Nephronophthisis and Autosomal Dominant Tubulointerstitial Kidney Disease
Nephronophthisis and autosomal dominant tubulointerstitial kidney disease are a group of disorders in which fluid-filled sacs (cysts) develop deep within the kidneys, leading to chronic kidney disease with kidney failure.
Nephronophthisis and autosomal dominant tubulointerstitial kidney disease are caused by inherited genetic defects.
Symptoms, which include excessive urination and thirst, start in childhood or adolesence for nephronophthisis and in adolescence or adulthood for autosomal dominant tubulointerstitial kidney disease.
Diagnosis is based on family history as well as laboratory, imaging, and genetic tests.
Both disorders are treated by controlling consequences of kidney dysfunction; children may also require nutritional supplements and growth hormone.
Dialysis or kidney transplantation may be needed to address kidney failure.
Nephronophthisis and autosomal dominant tubulointerstitial kidney disease are a group of hereditary disorders that affect the development of microscopic tubules deep within the kidneys that concentrate the urine and reabsorb sodium. As a result, excessive amounts of sodium are excreted in the urine, resulting in too little sodium in the body and blood. Excessive amounts of acids may also accumulate in blood. The damaged tubules become inflamed and scarred, eventually causing chronic kidney disease severe enough to result in end-stage renal disease (end-stage kidney failure). Although the disorders are similar, there are some key differences, especially the inheritance pattern and the age at which chronic kidney disease becomes severe.
Nephronophthisis is inherited as an autosomal recessive disease, so one defective gene must be received from each parent. It causes symptoms that usually begin during childhood or early adolescence and usually leads to kidney failure in early adolescence.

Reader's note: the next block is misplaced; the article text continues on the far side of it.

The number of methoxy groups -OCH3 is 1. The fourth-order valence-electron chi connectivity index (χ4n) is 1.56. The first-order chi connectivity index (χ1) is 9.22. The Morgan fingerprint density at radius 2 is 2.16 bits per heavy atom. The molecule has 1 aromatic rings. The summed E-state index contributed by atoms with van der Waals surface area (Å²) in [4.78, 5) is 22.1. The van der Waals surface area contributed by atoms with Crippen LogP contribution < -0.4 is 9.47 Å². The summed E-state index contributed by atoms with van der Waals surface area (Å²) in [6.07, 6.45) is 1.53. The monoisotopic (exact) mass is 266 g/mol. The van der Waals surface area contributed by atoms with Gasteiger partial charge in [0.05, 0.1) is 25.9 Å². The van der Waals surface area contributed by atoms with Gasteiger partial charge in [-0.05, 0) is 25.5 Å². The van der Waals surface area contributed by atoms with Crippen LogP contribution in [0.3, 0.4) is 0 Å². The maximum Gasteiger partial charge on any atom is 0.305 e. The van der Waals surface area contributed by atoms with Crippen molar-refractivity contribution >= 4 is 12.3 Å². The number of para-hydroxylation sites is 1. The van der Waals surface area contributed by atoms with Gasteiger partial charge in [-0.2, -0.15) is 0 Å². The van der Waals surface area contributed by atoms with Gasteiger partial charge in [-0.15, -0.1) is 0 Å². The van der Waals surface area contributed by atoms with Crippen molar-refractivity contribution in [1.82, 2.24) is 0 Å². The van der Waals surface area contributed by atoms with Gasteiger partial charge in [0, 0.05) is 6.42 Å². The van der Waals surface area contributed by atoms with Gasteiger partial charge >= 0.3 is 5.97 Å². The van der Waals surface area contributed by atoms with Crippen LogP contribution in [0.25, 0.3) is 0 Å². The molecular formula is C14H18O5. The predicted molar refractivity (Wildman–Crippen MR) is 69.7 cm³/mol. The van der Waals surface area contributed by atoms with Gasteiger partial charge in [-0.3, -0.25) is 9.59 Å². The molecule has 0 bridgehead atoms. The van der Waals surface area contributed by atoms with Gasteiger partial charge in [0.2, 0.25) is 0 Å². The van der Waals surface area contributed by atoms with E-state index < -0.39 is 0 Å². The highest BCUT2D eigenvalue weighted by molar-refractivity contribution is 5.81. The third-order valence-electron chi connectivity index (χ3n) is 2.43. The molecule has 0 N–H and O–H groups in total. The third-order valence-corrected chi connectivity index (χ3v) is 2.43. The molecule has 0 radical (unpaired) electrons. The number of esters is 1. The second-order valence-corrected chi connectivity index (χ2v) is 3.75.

Autosomal dominant tubulointerstitial kidney disease is inherited as an autosomal dominant disorder, so a defective gene need be inherited from only one parent for disease to occur, and it usually causes symptoms that begin in adulthood. Occasionally, the disorder occurs in a person with no family history of kidney disease. These people may have developed the gene defect as a new mutation (the gene becomes abnormal for no apparent reason) or the defect was present but not recognized in one or both parents.
A person starts to produce excessive amounts of urine and becomes excessively thirsty because the kidneys become unable to concentrate urine and conserve sodium.
In nephronophthisis, the symptoms begin in children age one year or older. Growth is slowed, and children may have weakened bones. People with nephronophthisis may have eye disorders, liver disorders, and intellectual disability (mental retardation). Later in childhood, chronic kidney disease may cause anemia, high blood pressure, nausea, and weakness.
In autosomal dominant tubulointerstitial kidney disease, the symptoms develop during adolescence or early adulthood. Excessive thirst and abnormal urine production are not as severe as in nephronophthisis. People may have high blood pressure. Other organs are not affected. Chronic kidney disease usually occurs between the ages of 30 and 70. Some people develop gout.
Family history of this type of kidney disease is an important clue to the diagnosis. Laboratory tests indicate poor kidney function, dilute urine, and possibly a low level of sodium or potassium and high level of uric acid in the blood.
Treatment includes controlling high blood pressure, anemia, and levels of sodium and uric acid in the body. Children with slowed growth may need nutritional supplements or growth hormone. Allopurinol may be given to people who develop gout. Particularly in nephronophthisis, a large daily intake of fluids and salt (sodium) is needed to compensate for the excessive excretion of sodium and the production of large volumes of dilute urine. When end-stage kidney failure occurs, dialysis or kidney transplantation may be needed.
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